What is the main cause of whooping cough?
Pertussis, a respiratory illness commonly known as whooping cough, is a very contagious disease caused by a type of bacteria called Bordetella pertussis. These bacteria attach to the cilia (tiny, hair-like extensions) that line part of the upper respiratory system.
What are the 3 stages of whooping cough?
This disease has 3 stages: catarrhal, paroxysmal, and convalescent. The symptoms of the catarrhal stage are mild and may go unnoticed. The paroxysmal stage of Pertussis is characterized by episodes of coughing with a distinctive “whooping” sound when breathing in (inspiration).
Can you get whooping cough if you are vaccinated?
Can people who have been vaccinated still get whooping cough? Sometimes when vaccinated people are exposed, they get whooping cough anyway, although they usually have milder symptoms, a shorter illness, and may be less likely to spread the disease to others.
What is the chance of getting whooping cough?
How easy is it to catch whooping cough? Whooping cough is very easy to catch. If a person in your household has it and you did not get the vaccine, you have up to a 90% chance of catching it.
Does whooping cough go away on its own?
Pertussis bacteria die off naturally after three weeks of coughing. If antibiotics are not started within that time, they are no longer recommended. Antibiotics can also be given to close contacts of persons with pertussis to prevent or lessen the symptoms.
What happens if whooping cough is not treated?
Complications of whooping cough are more common in infants and young children. They may include pneumonia, middle ear infection, loss of appetite, sleep disturbance, fainting, dehydration, seizures, altered brain function (encephalopathy), brief periods when breathing stops and death.
Does whooping cough damage your lungs?
Post-lung infection. Childhood (and sometimes adult) lung infections such as tuberculosis, measles, whooping cough and pneumonia can leave behind areas of damaged lung with bronchiectasis. Immune defects.
What is the difference between a cold and whooping cough?
Parents have good reason for concern: Colds and pertussis begin with similar symptoms, so it’s hard to tell the difference at first. But whooping cough is a highly contagious disease that gets worse after a few weeks, while common colds improve. People develop uncontrollable coughing fits that make it hard to breathe.
What illness mimics whooping cough?
Beware: there are other diseases that can mimic pertussis:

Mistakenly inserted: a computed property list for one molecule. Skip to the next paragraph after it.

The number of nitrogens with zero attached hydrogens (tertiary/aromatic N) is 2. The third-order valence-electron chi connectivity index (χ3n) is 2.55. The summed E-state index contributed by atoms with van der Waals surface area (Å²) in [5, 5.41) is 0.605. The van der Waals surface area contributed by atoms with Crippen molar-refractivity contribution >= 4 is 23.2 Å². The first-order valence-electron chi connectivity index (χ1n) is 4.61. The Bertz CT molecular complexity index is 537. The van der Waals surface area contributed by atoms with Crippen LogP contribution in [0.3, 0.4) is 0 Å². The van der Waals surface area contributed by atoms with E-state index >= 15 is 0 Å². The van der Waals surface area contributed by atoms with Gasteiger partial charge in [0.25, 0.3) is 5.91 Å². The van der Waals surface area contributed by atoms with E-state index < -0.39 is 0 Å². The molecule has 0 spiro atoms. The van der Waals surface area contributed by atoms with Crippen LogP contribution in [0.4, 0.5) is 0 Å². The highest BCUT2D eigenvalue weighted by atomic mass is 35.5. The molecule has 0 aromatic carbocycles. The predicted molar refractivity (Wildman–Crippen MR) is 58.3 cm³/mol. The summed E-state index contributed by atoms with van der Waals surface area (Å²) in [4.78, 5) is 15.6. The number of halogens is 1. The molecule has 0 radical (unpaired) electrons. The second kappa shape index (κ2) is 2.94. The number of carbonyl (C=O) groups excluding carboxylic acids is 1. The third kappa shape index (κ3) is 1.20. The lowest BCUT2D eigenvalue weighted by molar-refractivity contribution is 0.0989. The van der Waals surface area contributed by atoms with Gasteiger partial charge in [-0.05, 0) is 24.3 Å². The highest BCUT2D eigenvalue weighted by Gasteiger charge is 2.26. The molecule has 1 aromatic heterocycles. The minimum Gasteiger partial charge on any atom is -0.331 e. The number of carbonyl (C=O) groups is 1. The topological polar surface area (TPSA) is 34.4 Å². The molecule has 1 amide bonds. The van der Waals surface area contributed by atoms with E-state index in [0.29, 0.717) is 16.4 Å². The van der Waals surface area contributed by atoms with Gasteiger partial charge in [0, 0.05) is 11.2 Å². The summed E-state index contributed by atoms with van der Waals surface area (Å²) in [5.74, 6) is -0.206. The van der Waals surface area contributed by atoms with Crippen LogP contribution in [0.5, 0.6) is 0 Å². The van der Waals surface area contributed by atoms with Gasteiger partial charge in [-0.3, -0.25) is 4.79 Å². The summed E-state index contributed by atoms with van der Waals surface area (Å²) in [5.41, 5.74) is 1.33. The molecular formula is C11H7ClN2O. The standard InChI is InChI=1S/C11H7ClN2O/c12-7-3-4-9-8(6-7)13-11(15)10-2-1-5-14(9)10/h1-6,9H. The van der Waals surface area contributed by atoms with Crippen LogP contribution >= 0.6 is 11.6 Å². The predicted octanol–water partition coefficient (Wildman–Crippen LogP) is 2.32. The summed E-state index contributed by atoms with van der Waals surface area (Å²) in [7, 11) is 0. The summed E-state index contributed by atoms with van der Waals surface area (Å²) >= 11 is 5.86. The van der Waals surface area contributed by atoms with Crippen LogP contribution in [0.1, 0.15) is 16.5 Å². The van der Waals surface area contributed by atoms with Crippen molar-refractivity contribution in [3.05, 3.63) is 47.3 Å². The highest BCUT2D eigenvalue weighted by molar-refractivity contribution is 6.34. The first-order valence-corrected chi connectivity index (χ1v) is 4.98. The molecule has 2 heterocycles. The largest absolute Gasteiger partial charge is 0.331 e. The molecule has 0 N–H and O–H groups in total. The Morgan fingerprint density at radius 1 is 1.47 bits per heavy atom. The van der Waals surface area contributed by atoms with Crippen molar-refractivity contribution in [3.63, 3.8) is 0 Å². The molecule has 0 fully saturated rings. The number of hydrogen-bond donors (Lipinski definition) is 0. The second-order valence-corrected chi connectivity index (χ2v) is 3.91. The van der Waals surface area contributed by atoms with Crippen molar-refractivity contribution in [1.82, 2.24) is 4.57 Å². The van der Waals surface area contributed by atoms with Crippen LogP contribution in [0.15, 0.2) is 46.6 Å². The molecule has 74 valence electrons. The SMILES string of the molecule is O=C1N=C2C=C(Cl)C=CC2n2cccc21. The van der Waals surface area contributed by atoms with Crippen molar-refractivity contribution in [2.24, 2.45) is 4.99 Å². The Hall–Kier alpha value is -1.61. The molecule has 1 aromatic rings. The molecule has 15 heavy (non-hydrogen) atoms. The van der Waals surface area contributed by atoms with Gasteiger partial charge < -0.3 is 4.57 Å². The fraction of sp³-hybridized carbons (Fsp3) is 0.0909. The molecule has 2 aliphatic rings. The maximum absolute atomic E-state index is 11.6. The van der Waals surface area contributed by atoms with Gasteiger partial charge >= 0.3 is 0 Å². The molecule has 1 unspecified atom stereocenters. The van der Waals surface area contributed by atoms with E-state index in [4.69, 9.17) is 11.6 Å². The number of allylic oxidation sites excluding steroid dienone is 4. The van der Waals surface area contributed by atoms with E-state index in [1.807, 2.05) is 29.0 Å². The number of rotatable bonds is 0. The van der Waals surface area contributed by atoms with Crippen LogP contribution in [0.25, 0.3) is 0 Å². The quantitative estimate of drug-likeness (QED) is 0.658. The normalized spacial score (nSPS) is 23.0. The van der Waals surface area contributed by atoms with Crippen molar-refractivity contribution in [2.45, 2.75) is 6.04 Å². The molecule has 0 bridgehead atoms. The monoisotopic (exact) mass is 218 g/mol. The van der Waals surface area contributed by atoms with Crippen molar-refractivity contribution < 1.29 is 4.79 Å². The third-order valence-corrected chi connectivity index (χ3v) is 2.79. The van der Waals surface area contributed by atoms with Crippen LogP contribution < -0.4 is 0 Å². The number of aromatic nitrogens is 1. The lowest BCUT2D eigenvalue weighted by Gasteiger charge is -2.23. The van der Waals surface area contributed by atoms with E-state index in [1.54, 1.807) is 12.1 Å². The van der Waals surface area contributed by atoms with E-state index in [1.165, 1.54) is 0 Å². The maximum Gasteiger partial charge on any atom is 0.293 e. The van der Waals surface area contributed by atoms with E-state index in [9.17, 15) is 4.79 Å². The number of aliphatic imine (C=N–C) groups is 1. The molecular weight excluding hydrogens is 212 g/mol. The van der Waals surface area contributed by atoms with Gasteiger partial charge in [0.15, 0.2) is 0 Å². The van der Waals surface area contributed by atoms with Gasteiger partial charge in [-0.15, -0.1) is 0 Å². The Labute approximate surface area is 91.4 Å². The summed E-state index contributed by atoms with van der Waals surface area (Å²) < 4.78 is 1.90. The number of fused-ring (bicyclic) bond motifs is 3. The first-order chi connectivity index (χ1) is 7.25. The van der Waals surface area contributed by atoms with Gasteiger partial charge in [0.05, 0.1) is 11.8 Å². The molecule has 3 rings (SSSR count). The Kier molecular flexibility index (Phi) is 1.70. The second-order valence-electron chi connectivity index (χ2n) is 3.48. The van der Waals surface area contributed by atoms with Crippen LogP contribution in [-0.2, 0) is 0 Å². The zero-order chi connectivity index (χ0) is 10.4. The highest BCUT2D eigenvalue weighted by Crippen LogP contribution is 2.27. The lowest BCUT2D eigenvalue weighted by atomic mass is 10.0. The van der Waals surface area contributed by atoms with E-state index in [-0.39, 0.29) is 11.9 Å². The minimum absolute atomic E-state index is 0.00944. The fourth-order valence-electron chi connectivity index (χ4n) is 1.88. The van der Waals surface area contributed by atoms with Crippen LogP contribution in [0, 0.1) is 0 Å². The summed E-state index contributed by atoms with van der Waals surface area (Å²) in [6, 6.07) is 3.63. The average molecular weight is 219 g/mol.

Adenoviruses, parainfluenza and influenza viruses, enteroviruses, and respiratory syncytial virus can cause a predominantly cough illness.
Do grandparents need whooping cough booster?
Nancy Messonnier, Director of the National Center for Immunization and Respiratory Diseases at the Centers for Disease Control and Prevention (CDC). “That’s why it’s important that parents, grandparents, and other family members get a Tdap shot to prevent getting—and spreading—whooping cough.”
How long does a whooping cough shot last?
There is a decrease in effectiveness in each following year. About 3 or 4 out of 10 people are fully protected 4 years after getting Tdap. Keeping up to date with recommended pertussis vaccines is the best way to protect you and your loved ones.
How do you know if you have whooping cough in adults?
In general, whooping cough starts off like a common cold. Symptoms can include runny nose, low-grade fever, tiredness, and a mild or occasional cough. Over time, coughing spells become more severe. Coughing may last for several weeks, sometimes 10 weeks or longer.
Is whooping cough going around 2020?
Elevated case counts in early 2020 may be due to a change in the case denition for pertussis; please see the last page for more information. No outbreak-associated cases have been identied in 2021. For most pertussis cases, exposure to other known cases is not identied and are not able to be linked to outbreaks.
Who is most at risk of whooping cough?
Whooping cough can affect people at any age, but those at high risk of catching the disease include: babies less than six months old who are not yet old enough to be fully vaccinated. people living in the same household as someone with whooping cough.
Where is whooping cough most common?
While Bordetella pertussis circulates worldwide, disease rates are highest among young children in countries where vaccination coverage is low, primarily in the developing world. In developed countries, the incidence of pertussis is highest among unvaccinated babies and increases again among teens.